TV Star Ben Duncan Tells Us His London Welbeck Story

July 10, 2013

Upon deciding that I wanted to take a step into the unknown and have a minor
hump removed from the bridge of my nose, there was never any question that I
would go anywhere other than the London Welbeck Hospital. I had heard of
their reputation for unrivalled professionalism, quality of care, and
quality of surgeons through friends and family and upon deciding to take
this step, the idea of going to a larger, less personal cosmetic hospital
which offered broad-stroked packages quite simply horrified me.

One of the major attractions of the Welbeck is it’s size, ethos,
friendliness, and consideration of the staff. A handsome, red bricked
Regency townhouse only minutes around the corner from bustling Harley Street
(yet in other senses a world away), it has almost the feeling of a highly
select prep school and, in a funny sort of way, a remarkably similar set up.
The staff, from those on reception, administrators, nurses, doctors, and
upwards to management, could not have been friendlier or more re-assuring-
instantly putting a man at ease over the prospect of a small, surgical
operation which had hitherto been seen very much as a woman’s prerogative.
The small scale of the Welbeck allows them to offer an almost ‘a la carte’
service whereby jointly we decided what I wanted done, what were the
options, and what was the most sensible and painless way of doing it. No
pressure at all was exerted. Indeed, quite the reverse- the consultant
surgeon was emphatic in his view that there was no major need aesthetically
to remove the hump and smooth off the plane of my nose, and that I should go
away and think about it two or three times before making any final decision
to proceed.

My surgeon Dr Fallahdar, who had come highly recommended to me from many
quarters, is a master craftsman in his field and could not have served me
better. Working two days a week away from the private sector (doing
reconstructive work for the National Health Service), he is the man for all
noses- the Christopher Wren or Edwin Lutyens of the rhinoplasty world. After
weighing up my decision and deciding to proceed, Fallahdar set about
devising an operation that would achieve the subtle results I wanted, whilst
keeping pain and recovery time to a minimum. I had never wanted an obvious
operation that would instantly change the shape of my nose and overall
facial appearance. What I desired instead was the subtlest of changes which
would hopefully be apparent to no one but me- hump removal, smoothing of the
plane, and slight refinement of the top of the nose. Here, Dr Fallahdar was
most definitely my man- a perfectionist of the first order, he only does

The morning of the operation found me understandably nervous, yet I
later discovered I had little reason to be. The second I arrived, I was
shown up to my room, which was far nicer and more tastefully decorated than
a great many hotels I’ve been too- offering privacy and calm, yet with all
necessary amenities, and views over one of the nicest streets in central
London. The personal nurse assigned to me, Sister Jane (Lady Jane as I later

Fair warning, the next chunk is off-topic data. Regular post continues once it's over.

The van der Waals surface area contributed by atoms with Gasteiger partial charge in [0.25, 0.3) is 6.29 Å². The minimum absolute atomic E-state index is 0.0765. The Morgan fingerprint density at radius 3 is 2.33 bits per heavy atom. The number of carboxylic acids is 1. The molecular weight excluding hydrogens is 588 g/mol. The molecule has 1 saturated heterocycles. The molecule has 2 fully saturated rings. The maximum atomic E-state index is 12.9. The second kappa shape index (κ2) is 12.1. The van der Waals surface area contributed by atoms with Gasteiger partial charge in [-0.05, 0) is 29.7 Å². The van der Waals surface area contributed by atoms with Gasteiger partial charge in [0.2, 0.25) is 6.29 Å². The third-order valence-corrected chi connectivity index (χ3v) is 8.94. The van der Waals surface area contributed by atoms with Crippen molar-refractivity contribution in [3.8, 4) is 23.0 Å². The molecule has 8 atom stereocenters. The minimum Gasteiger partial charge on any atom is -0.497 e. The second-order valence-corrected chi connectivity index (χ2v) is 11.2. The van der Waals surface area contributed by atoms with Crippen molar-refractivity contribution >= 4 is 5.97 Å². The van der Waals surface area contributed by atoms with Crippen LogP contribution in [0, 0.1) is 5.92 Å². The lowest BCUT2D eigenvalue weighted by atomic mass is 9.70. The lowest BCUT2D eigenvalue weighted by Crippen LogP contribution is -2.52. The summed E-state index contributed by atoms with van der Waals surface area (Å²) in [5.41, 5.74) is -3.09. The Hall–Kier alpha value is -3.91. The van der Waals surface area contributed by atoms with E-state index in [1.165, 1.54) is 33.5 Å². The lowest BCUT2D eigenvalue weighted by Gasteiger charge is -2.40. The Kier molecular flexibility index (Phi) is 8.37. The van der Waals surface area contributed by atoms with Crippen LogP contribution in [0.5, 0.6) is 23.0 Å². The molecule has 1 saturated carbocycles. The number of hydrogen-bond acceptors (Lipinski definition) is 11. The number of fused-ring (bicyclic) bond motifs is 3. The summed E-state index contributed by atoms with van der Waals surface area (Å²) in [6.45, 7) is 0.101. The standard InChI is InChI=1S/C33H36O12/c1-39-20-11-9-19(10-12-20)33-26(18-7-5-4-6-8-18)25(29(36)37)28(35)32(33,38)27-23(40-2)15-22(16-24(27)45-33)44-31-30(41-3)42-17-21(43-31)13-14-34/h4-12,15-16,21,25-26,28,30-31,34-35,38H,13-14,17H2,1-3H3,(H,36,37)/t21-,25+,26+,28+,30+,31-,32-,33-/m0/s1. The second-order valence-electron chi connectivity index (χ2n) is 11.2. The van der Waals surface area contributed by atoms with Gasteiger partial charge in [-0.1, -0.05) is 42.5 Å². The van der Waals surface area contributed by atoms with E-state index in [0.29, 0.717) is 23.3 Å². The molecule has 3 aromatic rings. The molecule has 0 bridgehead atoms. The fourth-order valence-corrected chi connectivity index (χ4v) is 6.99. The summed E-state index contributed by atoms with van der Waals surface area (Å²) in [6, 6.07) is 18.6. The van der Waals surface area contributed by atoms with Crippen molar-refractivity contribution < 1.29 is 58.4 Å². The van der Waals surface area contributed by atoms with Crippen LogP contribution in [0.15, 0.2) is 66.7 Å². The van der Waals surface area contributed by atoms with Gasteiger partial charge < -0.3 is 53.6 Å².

christened her), was a delight and soon put me at ease about the whole
thing- even having me in fits of giggles about the rather larger ‘granny
knickers’ I was forced to wear during the operation. Indeed, the kindness
and good humour was evident throughout every member of staff I encountered
that day- something I’m sure many organisations (including the NHS) could
learn an awful lot from. Following the taking of my lunch and supper order
for that afternoon and evening, the anaesthetist came to see me to explain
exactly how that side of things would be working and that I had nothing to
fear- every ounce of anaesthetic had been worked out precisely in tune with
my age, shape, and body type. As with everybody, she could not have been

The operation itself (my first one ever) was subsequently over before I
knew it- making me wonder what I had been fussing about. I was returned on
post-operative trolley to my room in a state of post-anaesthetic delirium
and sporting a rather fine burkha-like mask over my nose area. Almost no
pain at all, although a somewhat strange sensation getting used to breathing
through my mouth once more- which I had to do for the first 15 hours or so.
I felt in the safest of hands with Lady Jane and co mounting a vigil by my
bedside and the next day or so was spent in a remarkably relaxed manner
watching endless old episodes of Lovejoy and Bergerac on television, whilst
I conducted operations with the outside world on my mobile- safe in the
knowledge that no one knew where I was. At 6.15 the following morning, a
seemingly refreshed Dr Fallahdar crept into my room to remove the packing
from my nose and check that all was as it should be. Apparently contented,
he scuttled of into the early morning with a full schedule of other noses to
correct that day.

After a week of Norma Desmond-like reclusiveness which I enjoyed far
more than I let on, I returned once more to the Welbeck to meet with Dr
Fallahdar for the the grand unveiling a mere seven days after surgery. This
really was the moment of truth…. Just as he had predicted, I couldn’t have
been happier with the result- the subtlest of changes that refined and
perfected, rather than altered or changed. Surely the sensible, understated
route to cosmetic enhancement, the London Welbeck Hospital has opened my
eyes to a formerly murky world that done properly doesn’t have to be murky
at all. Quite rightly, the London Welbeck Hospital is seen as being right at
the very top of their game- and in my view deservedly so. I have a vague
feeling I will return again- although hopefully not too soon…

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